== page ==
02 May Every Pitch Should Count
MedicalResearch.com Interview with:
Jason L. Zaremski, MD, CAQSM, FACSM, FAAPMR
Assistant Professor│Divisions of PM&R, Sports Medicine, & Research
Department of Orthopaedics and Rehabilitation
Co-Medical Director Adolescent & High School Outreach Program
University of Florida College of Medicine
MedicalResearch.com: What is the background for this study? What are the main findings?
Response: Throwing injuries are common in baseball and can be caused by excessive pitch counts, year-round pitching, and pitching with arm pain and fatigue. Despite the evidence, pitching injuries among high school players have not decreased. With a multitude of research in overhead throwers, yet the volume of overuse throwing injuries not decreasing, our team suspected there was a missing workload factor in baseball pitchers. Therefore, our team conducted research to determine whether an important factor was being overlooked: volume of pitches thrown during warm-up between innings and bullpen activity in high school varsity baseball pitchers.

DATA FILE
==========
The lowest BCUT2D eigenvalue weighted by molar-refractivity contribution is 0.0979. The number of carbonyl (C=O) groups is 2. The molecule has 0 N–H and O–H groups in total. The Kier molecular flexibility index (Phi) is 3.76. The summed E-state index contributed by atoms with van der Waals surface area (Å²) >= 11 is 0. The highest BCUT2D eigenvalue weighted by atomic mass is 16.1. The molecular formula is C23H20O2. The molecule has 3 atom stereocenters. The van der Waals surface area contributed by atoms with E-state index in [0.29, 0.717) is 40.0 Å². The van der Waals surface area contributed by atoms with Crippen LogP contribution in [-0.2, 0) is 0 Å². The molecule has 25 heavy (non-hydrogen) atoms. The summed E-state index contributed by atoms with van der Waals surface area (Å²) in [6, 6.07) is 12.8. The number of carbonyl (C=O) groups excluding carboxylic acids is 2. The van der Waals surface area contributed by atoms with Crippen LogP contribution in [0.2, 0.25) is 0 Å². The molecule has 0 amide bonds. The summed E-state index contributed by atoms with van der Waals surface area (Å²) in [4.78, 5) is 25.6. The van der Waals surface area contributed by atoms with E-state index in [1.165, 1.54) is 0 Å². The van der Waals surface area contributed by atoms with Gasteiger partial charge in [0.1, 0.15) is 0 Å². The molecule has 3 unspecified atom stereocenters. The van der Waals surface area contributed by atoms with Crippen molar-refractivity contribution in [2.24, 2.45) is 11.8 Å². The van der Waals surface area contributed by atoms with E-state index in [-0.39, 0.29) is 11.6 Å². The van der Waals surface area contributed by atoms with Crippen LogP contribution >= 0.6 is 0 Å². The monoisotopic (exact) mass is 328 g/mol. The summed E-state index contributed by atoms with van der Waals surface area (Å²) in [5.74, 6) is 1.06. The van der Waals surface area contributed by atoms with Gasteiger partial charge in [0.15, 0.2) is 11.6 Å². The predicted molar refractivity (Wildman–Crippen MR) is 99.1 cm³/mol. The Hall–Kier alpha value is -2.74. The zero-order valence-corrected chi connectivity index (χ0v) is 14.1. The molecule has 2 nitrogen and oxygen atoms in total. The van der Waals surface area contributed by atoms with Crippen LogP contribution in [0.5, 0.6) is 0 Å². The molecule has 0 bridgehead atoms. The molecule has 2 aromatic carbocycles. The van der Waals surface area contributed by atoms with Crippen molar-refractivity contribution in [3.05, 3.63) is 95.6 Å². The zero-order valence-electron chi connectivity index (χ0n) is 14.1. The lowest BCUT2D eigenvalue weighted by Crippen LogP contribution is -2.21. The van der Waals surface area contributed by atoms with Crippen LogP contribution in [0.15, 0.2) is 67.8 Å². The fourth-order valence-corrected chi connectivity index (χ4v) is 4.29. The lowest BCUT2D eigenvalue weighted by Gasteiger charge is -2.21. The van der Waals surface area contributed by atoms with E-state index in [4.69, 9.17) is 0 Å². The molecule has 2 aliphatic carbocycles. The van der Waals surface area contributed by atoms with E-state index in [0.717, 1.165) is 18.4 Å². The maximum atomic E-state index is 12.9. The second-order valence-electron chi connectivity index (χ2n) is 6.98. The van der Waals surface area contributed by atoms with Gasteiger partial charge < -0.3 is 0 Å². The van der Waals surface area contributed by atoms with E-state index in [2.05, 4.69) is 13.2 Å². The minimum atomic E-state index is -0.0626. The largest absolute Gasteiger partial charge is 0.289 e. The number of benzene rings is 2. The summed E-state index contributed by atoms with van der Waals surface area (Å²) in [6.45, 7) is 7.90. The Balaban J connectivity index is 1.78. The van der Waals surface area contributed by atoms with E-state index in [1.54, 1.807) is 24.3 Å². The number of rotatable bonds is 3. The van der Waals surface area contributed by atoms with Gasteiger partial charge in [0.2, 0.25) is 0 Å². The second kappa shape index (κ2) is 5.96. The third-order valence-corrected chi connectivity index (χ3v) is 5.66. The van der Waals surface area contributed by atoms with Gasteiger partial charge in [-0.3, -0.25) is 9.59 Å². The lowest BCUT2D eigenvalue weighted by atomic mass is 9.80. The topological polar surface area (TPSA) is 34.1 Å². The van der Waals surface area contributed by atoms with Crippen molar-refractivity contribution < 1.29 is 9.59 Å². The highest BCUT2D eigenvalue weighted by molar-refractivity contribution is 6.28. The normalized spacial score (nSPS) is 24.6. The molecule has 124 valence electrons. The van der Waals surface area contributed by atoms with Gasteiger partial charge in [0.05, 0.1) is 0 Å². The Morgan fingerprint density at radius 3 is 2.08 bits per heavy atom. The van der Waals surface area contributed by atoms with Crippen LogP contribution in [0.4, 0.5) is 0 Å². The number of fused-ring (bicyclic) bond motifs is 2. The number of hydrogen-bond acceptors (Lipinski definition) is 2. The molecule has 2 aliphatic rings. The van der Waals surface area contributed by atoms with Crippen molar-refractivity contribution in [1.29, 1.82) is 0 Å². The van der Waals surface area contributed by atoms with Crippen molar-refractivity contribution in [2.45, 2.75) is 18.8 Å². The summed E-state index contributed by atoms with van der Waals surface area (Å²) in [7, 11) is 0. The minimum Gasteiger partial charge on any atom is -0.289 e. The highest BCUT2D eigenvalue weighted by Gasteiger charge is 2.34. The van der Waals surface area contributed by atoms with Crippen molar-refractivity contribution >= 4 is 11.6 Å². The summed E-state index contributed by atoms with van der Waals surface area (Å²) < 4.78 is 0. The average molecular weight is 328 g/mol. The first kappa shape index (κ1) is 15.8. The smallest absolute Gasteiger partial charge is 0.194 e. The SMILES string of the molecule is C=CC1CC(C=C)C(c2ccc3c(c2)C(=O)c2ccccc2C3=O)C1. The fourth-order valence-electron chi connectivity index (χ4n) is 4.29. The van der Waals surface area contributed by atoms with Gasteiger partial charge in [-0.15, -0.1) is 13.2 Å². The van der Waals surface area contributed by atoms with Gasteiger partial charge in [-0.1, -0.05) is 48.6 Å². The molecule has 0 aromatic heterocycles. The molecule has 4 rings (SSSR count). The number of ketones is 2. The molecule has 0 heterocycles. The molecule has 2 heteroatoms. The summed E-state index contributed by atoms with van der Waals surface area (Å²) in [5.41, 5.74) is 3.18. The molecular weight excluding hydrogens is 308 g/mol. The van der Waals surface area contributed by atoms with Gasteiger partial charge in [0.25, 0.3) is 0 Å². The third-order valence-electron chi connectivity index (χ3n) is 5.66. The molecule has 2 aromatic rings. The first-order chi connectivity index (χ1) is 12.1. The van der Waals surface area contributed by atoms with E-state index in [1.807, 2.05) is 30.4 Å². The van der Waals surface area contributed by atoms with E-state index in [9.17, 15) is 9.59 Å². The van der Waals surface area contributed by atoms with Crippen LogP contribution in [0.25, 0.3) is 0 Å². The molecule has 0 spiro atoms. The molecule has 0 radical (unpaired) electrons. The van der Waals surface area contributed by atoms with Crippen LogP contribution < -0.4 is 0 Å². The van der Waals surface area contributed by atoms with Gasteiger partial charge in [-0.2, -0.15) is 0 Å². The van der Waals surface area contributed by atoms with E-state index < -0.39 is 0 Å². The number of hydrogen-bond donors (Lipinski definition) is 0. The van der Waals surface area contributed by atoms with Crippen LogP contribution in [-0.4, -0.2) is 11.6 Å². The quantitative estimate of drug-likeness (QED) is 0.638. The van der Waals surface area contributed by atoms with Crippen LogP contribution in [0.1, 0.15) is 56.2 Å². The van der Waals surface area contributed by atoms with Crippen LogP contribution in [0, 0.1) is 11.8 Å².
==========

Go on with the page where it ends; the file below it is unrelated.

In the study, our team counted all pitches thrown off a mound during varsity high school baseball games played by 34 different high schools in North Central Florida during the 2017 season. After counting nearly 14,000 pitches in 115 pitch outings, our team found that 42% of the pitches thrown off a mound were not accounted for in the pitch counts, and that there is a large variability of bullpen pitches being thrown from pitcher to pitcher. Even with a greater focus on pitch counts as a way to prevent injuries, a substantial number of pitches are going unaccounted for in high school players as part of warm-up and bullpen activity.
MedicalResearch.com: What should clinicians and patients take away from your report?
Response: Our findings suggest that close monitoring of all pitches thrown off a mound should be included for accurate documentation volume workload in high school baseball pitchers.
MedicalResearch.com: What recommendations do you have for future research as a result of this study?
Response: Our results re-enforce the importance of a pre-season throwing program to prepare the throwing arm for the rigors of the upcoming season ahead, but also continued close monitoring of pitch counts during the season is important to limit possible cumulative overuse throwing injuries.
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